MR spectroscopy shows promise in evaluating pediatric brain tumors

June 4, 2006
Don Rauf

CONTEXT: Neuroradiology fellow Dr. Roula Hourani at Johns Hopkins University researched the ability of proton MR spectroscopy (MRS) to differentiate between benign brain neoplasia and tumors in children. Potentially, such a non-invasive diagnostic approach would most benefit children with non-neoplastic lesions and less accessible tumors that could be treated by radio- or chemotherapy.

 

CONTEXT: Neuroradiology fellow Dr. Roula Hourani at Johns Hopkins University researched the ability of proton MR spectroscopy (MRS) to differentiate between benign brain neoplasia and tumors in children. Potentially, such a non-invasive diagnostic approach would most benefit children with non-neoplastic lesions and less accessible tumors that could be treated by radio- or chemotherapy.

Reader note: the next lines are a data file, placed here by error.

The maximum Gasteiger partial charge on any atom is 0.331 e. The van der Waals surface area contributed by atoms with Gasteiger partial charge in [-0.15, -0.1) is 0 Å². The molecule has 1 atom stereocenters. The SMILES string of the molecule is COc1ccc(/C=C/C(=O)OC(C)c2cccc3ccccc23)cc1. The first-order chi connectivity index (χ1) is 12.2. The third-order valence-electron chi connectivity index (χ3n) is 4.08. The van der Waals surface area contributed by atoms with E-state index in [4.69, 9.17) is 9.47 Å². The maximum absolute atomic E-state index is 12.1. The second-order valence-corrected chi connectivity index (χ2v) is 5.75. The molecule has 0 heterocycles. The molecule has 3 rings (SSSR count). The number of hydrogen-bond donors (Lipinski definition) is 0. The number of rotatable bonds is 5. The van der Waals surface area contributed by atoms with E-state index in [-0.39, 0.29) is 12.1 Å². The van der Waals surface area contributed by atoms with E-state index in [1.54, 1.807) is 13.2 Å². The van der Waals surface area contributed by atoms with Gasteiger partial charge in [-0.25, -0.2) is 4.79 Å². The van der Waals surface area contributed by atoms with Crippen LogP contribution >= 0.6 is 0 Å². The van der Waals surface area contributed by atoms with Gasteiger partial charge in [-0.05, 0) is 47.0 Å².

RESULTS: MRI and high-resolution multislice proton MRS (three to four 15-mm slices separated by 2.5 mm) were performed on 36 children with primary brain lesions on a 1.5T scanner using a standard birdcage head coil. Resolution of 0.8-mL voxel size was the same in all experiments. MRS provided data on choline (Cho) and creatine (Cr), revealing that tumors and non-neoplastic lesions could be distinguished by differences in the Cho/Cr ratio, with tumors having a higher Cho/Cr ratio.

IMAGE: Comparison of proton MR spectra of a benign thalamic lesion (A: acute disseminated encephalomyelitis, nine-year-old female) and a tumor (B: pilocytic astrocytoma, 12-year-old male). A higher Cho/Cr ratio was detected in the tumor (Cho/Cr = 2.03) than in the benign lesion (Cho/Cr = 0.80).

IMPLICATIONS: This is the first study to apply multislice MRS sequences to differentiate nonneoplastic lesions from tumors in children. The study provides preliminary data that proton MRS can help evaluate pediatric brain lesions. The approach holds the most promise in identifying inaccessible and benign lesions (avoiding the need for biopsy). The next step in this work is a prospective study combining spectroscopy with other MRI techniques, such as perfusion, according to researcher Alena Horska, Ph.D, an assistant professor of radiology at Johns Hopkins.